Hoops Rumors is breaking down the 2019 offseason for all 30 NBA teams, revisiting the summer’s free agent signings, trades, draft picks, departures, and more. We’ll evaluate each team’s moves from the last several months and look ahead to what the 2019/20 season holds for all 30 franchises. Today, we’re focusing on the Cleveland Cavaliers.
- Standard contracts:
- Two-way contracts:
- Dean Wade
- Non-guaranteed camp contracts:
- Marques Bolden: One year, minimum salary (Exhibit 10).
- Daniel Hamilton: One year, minimum salary (Exhibit 10).
- J.P. Macura: One year, minimum salary (Exhibit 10).
- Jarell Martin: One year, minimum salary (Exhibit 10).
- Alex Robinson: One year, minimum salary (Exhibit 10).
- Sindarius Thornwell: One year, minimum salary (Exhibit 10).
- Malik Newman: One year, minimum salary (Exhibit 10) (Waived).
- Levi Randolph: One year, minimum salary (Exhibit 10) (Waived).
- Acquired the draft rights to Kevin Porter Jr. (No. 30 pick) from the Pistons in exchange for the Jazz’s 2020 second-round pick, the Trail Blazers’ 2021 second-round pick, the Trail Blazers’ 2023 second-round pick, the Heat’s 2024 second-round pick (top-55 protected), and cash ($5MM).
- 1-5: Darius Garland — Signed to rookie contract.
- 1-26: Dylan Windler — Signed to rookie contract.
- 1-30: Kevin Porter Jr. — Signed to rookie contract (worth less than 120% of the rookie scale).
- Deng Adel (two-way)
- Jaron Blossomgame (two-way)
- Marquese Chriss
- Channing Frye (retired)
- David Nwaba
- J.R. Smith (waived)
- Nik Stauskas
Other offseason news:
- Parted ways with head coach Larry Drew.
- Hired John Beilein as head coach.
- Hired J.B. Bickerstaff as associate head coach.
- Hired Lindsay Gottlieb as assistant coach.
- Team owner Dan Gilbert hospitalized with stroke symptoms.
Salary cap situation:
- Remained over the cap.
- Carrying approximately $129.77MM in salary.
- Taxpayer mid-level exception ($5,718,000) still available.
- Note: The Cavaliers are below the tax apron ($138.93MM) and could theoretically use the non-taxpayer mid-level exception and/or bi-annual exception, but wouldn’t be able to use those exceptions in full while staying below the apron.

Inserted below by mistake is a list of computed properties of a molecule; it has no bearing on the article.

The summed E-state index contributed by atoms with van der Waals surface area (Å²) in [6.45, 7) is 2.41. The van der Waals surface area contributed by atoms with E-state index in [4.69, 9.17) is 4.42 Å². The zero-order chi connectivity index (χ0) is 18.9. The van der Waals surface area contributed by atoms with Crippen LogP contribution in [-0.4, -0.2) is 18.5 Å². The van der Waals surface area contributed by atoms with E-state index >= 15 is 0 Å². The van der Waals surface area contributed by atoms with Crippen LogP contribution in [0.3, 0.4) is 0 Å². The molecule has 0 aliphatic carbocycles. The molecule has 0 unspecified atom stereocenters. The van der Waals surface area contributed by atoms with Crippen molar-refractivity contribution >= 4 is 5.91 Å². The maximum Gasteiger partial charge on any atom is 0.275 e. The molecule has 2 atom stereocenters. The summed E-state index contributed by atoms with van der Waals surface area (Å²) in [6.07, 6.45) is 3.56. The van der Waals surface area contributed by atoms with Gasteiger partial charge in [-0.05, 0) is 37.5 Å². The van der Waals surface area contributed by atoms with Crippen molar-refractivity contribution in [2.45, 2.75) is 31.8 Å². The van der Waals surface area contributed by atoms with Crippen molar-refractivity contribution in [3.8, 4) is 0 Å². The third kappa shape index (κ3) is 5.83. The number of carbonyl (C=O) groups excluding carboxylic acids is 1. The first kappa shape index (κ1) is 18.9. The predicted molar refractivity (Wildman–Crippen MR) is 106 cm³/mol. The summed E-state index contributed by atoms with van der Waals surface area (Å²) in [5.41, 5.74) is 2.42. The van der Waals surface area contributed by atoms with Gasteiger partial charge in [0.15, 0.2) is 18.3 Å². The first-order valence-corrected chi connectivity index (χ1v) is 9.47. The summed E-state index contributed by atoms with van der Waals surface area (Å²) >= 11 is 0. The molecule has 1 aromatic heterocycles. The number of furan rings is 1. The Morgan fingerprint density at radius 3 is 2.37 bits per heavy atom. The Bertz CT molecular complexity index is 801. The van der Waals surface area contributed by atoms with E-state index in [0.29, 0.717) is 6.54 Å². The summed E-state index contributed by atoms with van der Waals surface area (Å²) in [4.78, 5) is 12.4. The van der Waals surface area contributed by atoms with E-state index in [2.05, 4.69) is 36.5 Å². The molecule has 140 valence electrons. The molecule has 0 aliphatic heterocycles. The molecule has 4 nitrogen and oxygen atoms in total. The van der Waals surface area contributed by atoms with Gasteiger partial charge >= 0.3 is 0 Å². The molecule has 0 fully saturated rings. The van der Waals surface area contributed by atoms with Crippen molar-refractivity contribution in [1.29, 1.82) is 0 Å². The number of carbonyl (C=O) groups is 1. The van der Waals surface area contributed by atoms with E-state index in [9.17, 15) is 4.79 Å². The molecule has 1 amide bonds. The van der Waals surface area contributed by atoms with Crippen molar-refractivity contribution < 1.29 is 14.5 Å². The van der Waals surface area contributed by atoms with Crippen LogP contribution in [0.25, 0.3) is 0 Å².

Story of the summer:
LeBron James hasn’t suited up for the Cavaliers since June of 2018, but the franchise remains very much in transition mode following his departure. Most of the team’s expensive contracts for veteran players who were acquired to play alongside James won’t expire until after the 2019/20 season, meaning they were still clogging the cap this summer.
With all those contracts on the books, the Cavs had little flexibility to do anything in free agency. And since most of those vets on expiring deals don’t have positive trade value, the club also didn’t have much leverage to get anything done on the trade market.
As such, the Cavs had essentially completed their offseason work by the end of draft night. The team hired a new head coach in the spring, then added three first-round prospects at the draft. One of those three first-rounders – Kevin Porter Jr. – was acquired in Cleveland’s only trade in the offseason, and the cap-strapped club didn’t sign a single veteran free agent to a guaranteed contract.
While the Cavs may have liked to make a few more moves and accelerate their rebuild a little, their cap situation necessitated patience. The organization will be in a better position to be more active at this year’s trade deadline or in the 2020 offseason.
Key offseason losses:
None of the departing Cavaliers players were core pieces. Channing Frye and J.R. Smith were key contributors during the team’s NBA Finals years, but neither player saw much action last season, though Frye at least was still a positive presence in the locker room.